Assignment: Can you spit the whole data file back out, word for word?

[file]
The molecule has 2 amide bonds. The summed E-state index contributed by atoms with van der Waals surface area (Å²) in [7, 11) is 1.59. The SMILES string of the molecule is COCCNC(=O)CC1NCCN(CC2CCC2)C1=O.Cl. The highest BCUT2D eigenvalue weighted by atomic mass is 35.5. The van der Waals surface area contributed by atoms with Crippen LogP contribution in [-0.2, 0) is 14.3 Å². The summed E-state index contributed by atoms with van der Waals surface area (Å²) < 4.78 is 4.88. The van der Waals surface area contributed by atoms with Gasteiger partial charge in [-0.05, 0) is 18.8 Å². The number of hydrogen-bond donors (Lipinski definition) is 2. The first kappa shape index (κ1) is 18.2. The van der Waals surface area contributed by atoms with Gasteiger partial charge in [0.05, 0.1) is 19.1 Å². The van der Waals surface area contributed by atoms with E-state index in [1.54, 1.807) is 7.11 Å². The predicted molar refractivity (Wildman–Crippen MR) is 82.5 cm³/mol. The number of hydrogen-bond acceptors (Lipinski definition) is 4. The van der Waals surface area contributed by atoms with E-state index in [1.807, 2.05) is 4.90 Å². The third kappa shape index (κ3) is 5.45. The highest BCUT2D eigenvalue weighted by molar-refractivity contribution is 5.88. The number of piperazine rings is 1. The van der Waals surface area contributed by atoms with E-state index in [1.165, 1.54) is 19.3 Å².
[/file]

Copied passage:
The molecule has 2 amide bonds. The summed E-state index contributed by atoms with van der Waals surface area (Å²) in [7, 11) is 1.59. The SMILES string of the molecule is COCCNC(=O)CC1NCCN(CC2CCC2)C1=O.Cl. The highest BCUT2D eigenvalue weighted by atomic mass is 35.5. The van der Waals surface area contributed by atoms with Crippen LogP contribution in [-0.2, 0) is 14.3 Å². The summed E-state index contributed by atoms with van der Waals surface area (Å²) < 4.78 is 4.88. The van der Waals surface area contributed by atoms with Gasteiger partial charge in [-0.05, 0) is 18.8 Å². The number of hydrogen-bond donors (Lipinski definition) is 2. The first kappa shape index (κ1) is 18.2. The van der Waals surface area contributed by atoms with Gasteiger partial charge in [0.05, 0.1) is 19.1 Å². The van der Waals surface area contributed by atoms with E-state index in [1.54, 1.807) is 7.11 Å². The predicted molar refractivity (Wildman–Crippen MR) is 82.5 cm³/mol. The number of hydrogen-bond acceptors (Lipinski definition) is 4. The van der Waals surface area contributed by atoms with E-state index in [1.807, 2.05) is 4.90 Å². The third kappa shape index (κ3) is 5.45. The highest BCUT2D eigenvalue weighted by molar-refractivity contribution is 5.88. The number of piperazine rings is 1. The van der Waals surface area contributed by atoms with E-state index in [1.165, 1.54) is 19.3 Å².